Tyger! Tyger! burning bright

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It is winter in Australia which means that it is football season it Australia. And by football, I don’t mean steroid stuffed giants in full body armor standing around for three plus hours, nor overpaid Brazilians kicking a round ball around for an hour and a half in the quest for a nil-nil draw. No, I’m talking about that odd game that you may have seen during a spell of insomnia that involves thirty skinny Australians occasionally kicking a rugby ball in between bouts of beating the crap out of each other.

Ah, footy. For a couple of years now, I’ve been trying to develop a passion for the game with only minimal success. Why bother, you sensibly ask? A couple of good reasons. First of all, tea time conversation topics. I work for a pretty ‘blokey’ school and was advised early on in my employment to choose a team as it would make Monday morning tea conversations flow a lot more easily.

True that. Most of the words bouncing around the walls of the tea room on Monday morning are ones like ‘Crows‘, ‘Power‘, ‘Cats‘, ‘Magpies‘, and so on. Over the last couple of years I’ve been able to learn the jargon well enough to feign interest, but I still don’t care that much about who’s atop the ladder or the weekly Crows crisis.

Secondly, and more importantly, I’m on a mission to give my kids a true blue upbringing despite being the children of immigrants. They’re boys. Aussie boys like sports. Aussie sports are cricket and footy (at least in SA and Victoria). Now we’ve got no problem with cricket, I took to cricket straightaway. It’s baseball, more or less, so no problems. (No worries.)

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But this damned football, or footy as the locals call it, is just a bit too bizarre for my taste. Far too much punting. And I don’t understand why they haven’t developed the forward pass. I mean, I know Australia tends to lag a bit behind their North American and European cousins in adopting technology, but the forward pass has been around since 1906.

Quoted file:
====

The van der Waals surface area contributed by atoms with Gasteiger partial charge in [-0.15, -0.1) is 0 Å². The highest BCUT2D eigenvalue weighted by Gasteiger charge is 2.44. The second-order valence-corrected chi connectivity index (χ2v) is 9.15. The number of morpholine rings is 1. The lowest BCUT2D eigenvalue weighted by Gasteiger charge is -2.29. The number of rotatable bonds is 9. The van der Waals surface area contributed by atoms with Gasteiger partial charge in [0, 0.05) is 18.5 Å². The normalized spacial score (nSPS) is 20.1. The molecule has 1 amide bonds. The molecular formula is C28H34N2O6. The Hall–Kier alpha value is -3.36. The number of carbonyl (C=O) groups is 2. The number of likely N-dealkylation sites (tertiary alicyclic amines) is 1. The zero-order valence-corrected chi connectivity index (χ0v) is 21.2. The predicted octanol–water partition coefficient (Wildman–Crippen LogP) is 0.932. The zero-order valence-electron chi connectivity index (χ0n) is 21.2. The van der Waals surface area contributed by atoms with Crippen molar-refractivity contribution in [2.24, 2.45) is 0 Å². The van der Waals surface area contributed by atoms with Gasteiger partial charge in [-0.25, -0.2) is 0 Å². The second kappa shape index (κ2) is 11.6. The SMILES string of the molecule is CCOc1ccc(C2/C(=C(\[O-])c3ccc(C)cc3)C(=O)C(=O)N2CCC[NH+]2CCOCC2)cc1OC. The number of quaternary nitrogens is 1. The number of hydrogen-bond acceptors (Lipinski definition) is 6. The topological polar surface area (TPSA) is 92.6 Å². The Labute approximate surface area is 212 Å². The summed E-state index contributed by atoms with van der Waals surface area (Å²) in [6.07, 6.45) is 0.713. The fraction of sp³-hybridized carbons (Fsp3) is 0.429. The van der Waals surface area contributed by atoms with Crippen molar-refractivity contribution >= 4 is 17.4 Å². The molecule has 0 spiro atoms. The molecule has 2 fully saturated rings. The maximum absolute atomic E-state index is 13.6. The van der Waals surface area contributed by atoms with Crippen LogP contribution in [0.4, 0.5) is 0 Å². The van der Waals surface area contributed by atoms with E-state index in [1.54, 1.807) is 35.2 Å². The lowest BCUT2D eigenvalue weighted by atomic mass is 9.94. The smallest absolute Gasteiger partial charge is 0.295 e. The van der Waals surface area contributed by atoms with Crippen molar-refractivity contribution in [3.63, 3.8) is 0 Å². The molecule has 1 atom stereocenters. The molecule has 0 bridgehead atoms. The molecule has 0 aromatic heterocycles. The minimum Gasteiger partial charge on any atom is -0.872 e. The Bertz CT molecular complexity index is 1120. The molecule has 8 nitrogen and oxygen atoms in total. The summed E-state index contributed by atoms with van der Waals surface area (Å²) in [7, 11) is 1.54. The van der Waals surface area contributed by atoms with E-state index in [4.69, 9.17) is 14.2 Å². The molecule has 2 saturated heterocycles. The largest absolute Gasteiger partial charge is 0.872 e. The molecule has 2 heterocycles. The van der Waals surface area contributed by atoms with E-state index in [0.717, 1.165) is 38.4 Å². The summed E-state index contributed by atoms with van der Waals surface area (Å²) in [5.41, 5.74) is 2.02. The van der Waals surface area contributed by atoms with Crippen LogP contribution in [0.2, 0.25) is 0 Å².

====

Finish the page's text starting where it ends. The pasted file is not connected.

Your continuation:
Whatever. We need a team. How to pick a team if you don’t really care for the game? Well, I figured it out – let the kid decide.

Now, without getting too inside footy, we’ve got a couple of AFL (major league) clubs in Adelaide – the Crows and the Power – both of whom suck. They also play in one of the worst stadiums I’ve ever seen and charge an obscene amount of money to sit in the rain and watch bad teams lose badly.

But we’ve also got the South Australian National Football League, a collection of local teams that would be kind of homologous to a AAA baseball league. They play at smaller ovals around the city, charge $10 for adults and nothing for kids and, best of all, let you go out on the pitch during the quarter breaks and kick your ball around. The latter, for a two year old, is the clincher.

A couple of weekends ago, Boy Z and I headed off to watch the Sturt Double Blues play host to the Glenelg Tigers, the two closest clubs to our house. I made the decision before we went that whoever won this game would be ‘our team’.  But while we were watching, I had a moment of genius  – ask the boy who he liked.

“Boy Z”, I said, “the blue ones are the Blues and the black ones are the Tigers. Who do we like?” Maybe an unfair question, because Boy Z knows that ‘tigers’ are fierce giant cats and ‘blue’ is just the colour of our Mazda hatchback.

“Ti-ers.”

Ti-ers it is my boy. Ti-ers it is. We’ve got ourselves a team.

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We’ve been to a handful of games now and everything is now Tigers. He wants to wear his ‘Tigers’ shirt every day. We’ve hunted down ‘Tigers’ socks, although a few sizes too big. Stupid Australian sizes. He sleeps with his ‘Tigers’ football. We have endless conversations about the next time we’re going to see ‘Tigers football’. (Answer – the next time it isn’t raining on game day).

And I’m actually starting to like the game myself.

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Glenelg Tigers

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